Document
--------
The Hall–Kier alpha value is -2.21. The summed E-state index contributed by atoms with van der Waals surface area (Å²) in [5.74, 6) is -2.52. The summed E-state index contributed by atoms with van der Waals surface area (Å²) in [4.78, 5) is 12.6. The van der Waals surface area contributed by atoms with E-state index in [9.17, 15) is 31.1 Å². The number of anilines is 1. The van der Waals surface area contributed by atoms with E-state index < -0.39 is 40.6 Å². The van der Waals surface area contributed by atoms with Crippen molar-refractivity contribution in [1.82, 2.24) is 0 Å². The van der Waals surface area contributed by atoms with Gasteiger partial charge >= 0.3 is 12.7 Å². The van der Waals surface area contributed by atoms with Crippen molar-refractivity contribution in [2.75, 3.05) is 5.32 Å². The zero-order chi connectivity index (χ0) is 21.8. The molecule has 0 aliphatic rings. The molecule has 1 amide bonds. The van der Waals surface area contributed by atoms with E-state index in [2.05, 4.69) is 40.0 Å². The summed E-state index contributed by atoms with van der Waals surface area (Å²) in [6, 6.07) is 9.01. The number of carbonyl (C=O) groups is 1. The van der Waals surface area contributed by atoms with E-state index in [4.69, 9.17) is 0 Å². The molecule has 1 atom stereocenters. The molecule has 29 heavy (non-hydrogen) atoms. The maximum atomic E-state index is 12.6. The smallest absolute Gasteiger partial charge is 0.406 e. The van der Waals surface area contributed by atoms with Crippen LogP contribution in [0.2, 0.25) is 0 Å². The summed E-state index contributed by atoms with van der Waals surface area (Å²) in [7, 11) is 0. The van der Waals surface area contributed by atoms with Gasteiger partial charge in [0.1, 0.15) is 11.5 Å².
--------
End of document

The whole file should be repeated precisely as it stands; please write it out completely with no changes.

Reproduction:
The Hall–Kier alpha value is -2.21. The summed E-state index contributed by atoms with van der Waals surface area (Å²) in [5.74, 6) is -2.52. The summed E-state index contributed by atoms with van der Waals surface area (Å²) in [4.78, 5) is 12.6. The van der Waals surface area contributed by atoms with E-state index in [9.17, 15) is 31.1 Å². The number of anilines is 1. The van der Waals surface area contributed by atoms with E-state index < -0.39 is 40.6 Å². The van der Waals surface area contributed by atoms with Crippen molar-refractivity contribution in [1.82, 2.24) is 0 Å². The van der Waals surface area contributed by atoms with Gasteiger partial charge >= 0.3 is 12.7 Å². The van der Waals surface area contributed by atoms with Crippen molar-refractivity contribution in [2.75, 3.05) is 5.32 Å². The zero-order chi connectivity index (χ0) is 21.8. The molecule has 0 aliphatic rings. The molecule has 1 amide bonds. The van der Waals surface area contributed by atoms with E-state index in [2.05, 4.69) is 40.0 Å². The summed E-state index contributed by atoms with van der Waals surface area (Å²) in [6, 6.07) is 9.01. The number of carbonyl (C=O) groups is 1. The van der Waals surface area contributed by atoms with E-state index in [4.69, 9.17) is 0 Å². The molecule has 1 atom stereocenters. The molecule has 29 heavy (non-hydrogen) atoms. The maximum atomic E-state index is 12.6. The smallest absolute Gasteiger partial charge is 0.406 e. The van der Waals surface area contributed by atoms with Crippen LogP contribution in [0.2, 0.25) is 0 Å². The summed E-state index contributed by atoms with van der Waals surface area (Å²) in [7, 11) is 0. The van der Waals surface area contributed by atoms with Gasteiger partial charge in [0.1, 0.15) is 11.5 Å².